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How Black People Should Prepare for a Recession


Jayson Thornton, CFP is an African American Certified Financial Planner and Advisor who also hosts a call-in financial talk show. Below he reveals four things that people should be doing to prepare themselves for a recession:

1. Build up your savings
An emergency savings fund is a foundational building block for any good personal financial plan. A sufficient emergency savings fund is three to six months of your household expenses. Remember: These are your needs and not your wants. Saving cash is not a sexy move to make with your money, but it is the first thing you must do.

Liquidating retirement accounts and paying for personal expenses on credit cards can set back your financial goals for years. I advise my clients to prioritize building up their savings. The emergency savings fund can protect their retirement plans during a recession.

2. Pay down debt
Surviving a recession requires disciplined budgeting. Now is the best time to pay down or pay off debt. This will give your budget the room and flexibility needed to meet the new demand caused by rising prices and decreasing wages.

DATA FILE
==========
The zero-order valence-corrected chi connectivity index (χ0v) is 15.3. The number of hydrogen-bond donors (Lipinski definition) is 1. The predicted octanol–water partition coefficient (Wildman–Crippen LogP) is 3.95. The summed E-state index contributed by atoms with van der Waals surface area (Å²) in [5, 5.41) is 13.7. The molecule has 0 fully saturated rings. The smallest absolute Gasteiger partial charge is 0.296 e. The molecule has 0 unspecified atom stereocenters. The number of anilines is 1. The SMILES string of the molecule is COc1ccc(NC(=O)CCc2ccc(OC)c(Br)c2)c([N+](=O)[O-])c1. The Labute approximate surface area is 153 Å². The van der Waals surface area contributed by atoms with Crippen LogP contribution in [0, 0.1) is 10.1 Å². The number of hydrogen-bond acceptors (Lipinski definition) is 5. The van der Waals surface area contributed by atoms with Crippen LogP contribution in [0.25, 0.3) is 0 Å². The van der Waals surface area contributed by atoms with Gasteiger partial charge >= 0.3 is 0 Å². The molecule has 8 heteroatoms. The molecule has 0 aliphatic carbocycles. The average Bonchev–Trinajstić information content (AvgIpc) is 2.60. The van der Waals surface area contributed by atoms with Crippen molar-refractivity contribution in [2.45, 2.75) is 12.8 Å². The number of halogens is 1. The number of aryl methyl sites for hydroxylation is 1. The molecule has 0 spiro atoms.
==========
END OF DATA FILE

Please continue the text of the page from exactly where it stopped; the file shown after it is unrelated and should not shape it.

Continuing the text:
Paying down debt now will help keep you from destroying your credit score and going even deeper into debt when debt payments are missed in order to keep current with monthly essential payments.

3. Don’t exit the market
Our economy goes through seasons; we have cycles of ups and downs. During a recession, far too many people get spooked and sell off their investments too early. Investing comes with inherent risk, but needlessly liquidating your retirement or other investment accounts can damage your financial plan for years.

If you are not nearing retirement, a down market is not a setback. You can take advantage of lower market prices if you are dollar-cost averaging. If you are near retirement, you should be contacting a financial planner to help you rebalance your portfolio to minimize your exposure to the coming recession.

4. Get or update advanced job training
Getting advanced job training before a recession is like putting on armor before a battle. As the economy slows down, the job market gets more competitive. Workers with a higher skill set have better odds of not being laid off and they are more likely to find new employment.

Advanced training opportunities do not have to be expensive, they can be found at junior colleges, trade schools, and through low-cost certifications

The key to a recession-proof financial plan is avoiding hype. Contact a Certified Financial Planner and follow the recommendations no matter how boring they may seem.

Jayson Thornton, CFP is the founder of Thornton Advisor Group and host of Pocket Watching with JT which gives away free money tips on a call-in financial talk show on YouTube. Learn more about him at his official web site at






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